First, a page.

Good, old-fashioned Guyanese black cake may be a hot item on the local menu at Christmas time, though it may be well worth the while for business-minded cake-makers to check out the progress that Tortuga International is making with rum-based cakes, whose sales in the region are estimated around US$18 million.
It was the company Coffee Rum Traders which initially launched the popular rum fruitcake as a Christmas treat, and it has also recently launched a line of coffee rum cakes.
There are other players in the market too, including the reported market leader Tortuga International, which is owned by the Jamaica Producers Group, and Country Traders.
The regional rum cake market is divided into customers from the region who find the cakes appealing as Christmas presents, and visitors to the Caribbean from abroad, including year-round cruise ship passengers.
Local cake enthusiast Verona Bacchus who ‘catches her hand’ seasonally baking and selling various types of Christmas cake told Stabroek Business that while she believes that the traditional Guyanese black cake may well be the best rum-based cake in the business, there are reasons why it has not been a seller much beyond the Christmas. Verona says that most local cake-makers outside of the wedding market are “basically ordinary people” so that marketing black cake in the region and beyond “is not something that we can afford.” She says that “when you think that we have been doing black cake for so many years, it is strange that no investor has every really picked up the challenge of taking it abroad.” She believes that the overseas market could include Guyanese living in North America and Europe, among other places.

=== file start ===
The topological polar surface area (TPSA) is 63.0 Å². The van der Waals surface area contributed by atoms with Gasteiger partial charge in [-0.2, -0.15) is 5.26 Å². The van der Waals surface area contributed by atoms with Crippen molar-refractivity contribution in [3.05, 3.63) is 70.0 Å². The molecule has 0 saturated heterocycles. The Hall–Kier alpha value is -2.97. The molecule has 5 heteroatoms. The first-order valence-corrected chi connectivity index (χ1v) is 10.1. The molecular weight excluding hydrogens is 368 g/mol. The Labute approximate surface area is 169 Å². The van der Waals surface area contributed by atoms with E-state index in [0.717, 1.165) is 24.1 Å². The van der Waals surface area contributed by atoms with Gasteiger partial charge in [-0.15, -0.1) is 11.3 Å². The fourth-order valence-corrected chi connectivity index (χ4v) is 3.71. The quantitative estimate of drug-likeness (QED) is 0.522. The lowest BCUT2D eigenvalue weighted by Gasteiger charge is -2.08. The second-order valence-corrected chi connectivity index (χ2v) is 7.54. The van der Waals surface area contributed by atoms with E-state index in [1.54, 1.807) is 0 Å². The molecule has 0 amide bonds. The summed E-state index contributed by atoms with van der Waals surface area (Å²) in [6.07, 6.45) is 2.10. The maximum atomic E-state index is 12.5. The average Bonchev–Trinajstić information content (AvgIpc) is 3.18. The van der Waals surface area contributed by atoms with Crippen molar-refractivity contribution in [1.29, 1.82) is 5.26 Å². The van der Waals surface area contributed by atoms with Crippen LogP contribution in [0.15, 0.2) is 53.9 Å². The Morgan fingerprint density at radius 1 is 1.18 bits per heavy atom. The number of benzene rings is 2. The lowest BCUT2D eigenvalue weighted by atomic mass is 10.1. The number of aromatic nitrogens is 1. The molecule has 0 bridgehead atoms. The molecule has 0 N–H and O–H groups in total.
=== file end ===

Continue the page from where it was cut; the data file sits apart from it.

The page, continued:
Verona had never heard of the other brands of rum cake mentioned in this story, but she has seen pictures, and said that she was “blown away” by the packaging. “These people clearly go to a lot of trouble and it must cost them a lot to do this kind of packaging. We can’t at our level here in Guyana,” she said.
Meanwhile, Jeffrey Hall, Chief Executive Officer of Jamaica Producers Group, believes that while his company is the market leader the industry could do with the “excitement” of competition.
Tortuga was founded as the Tortuga Rum Company in the Cayman Islands in 1984 and today the company has put down roots in several places, with bakeries and extended operations in Grand Cayman, Barbados, Jamaica and the Bahamas, and a busy sales and distribution operation in Miami.
Both Verona and two other black cake buffs offering cake for Christmas told this newspaper that they were aware of local cake makers who used to run thriving businesses offering black cake to Guyanese in the United States and Europe. While it seems there is still a limited service, the practice has been curtailed, this newspaper was told, largely because of losses suffered at ports of entry in North America where cake is thought by Customs officials to be an ideal host for illicit drugs being trafficked.
If there is no question than that Guyanese black cake can hold its own with the best in the region, it is felt that if we are ever to reach the heights attained by the Tortuga Rum Cake and the various others on the international market, there is need for a much greater spirit of enterprise (to say nothing about far deeper pockets) among local cake-makers and investors.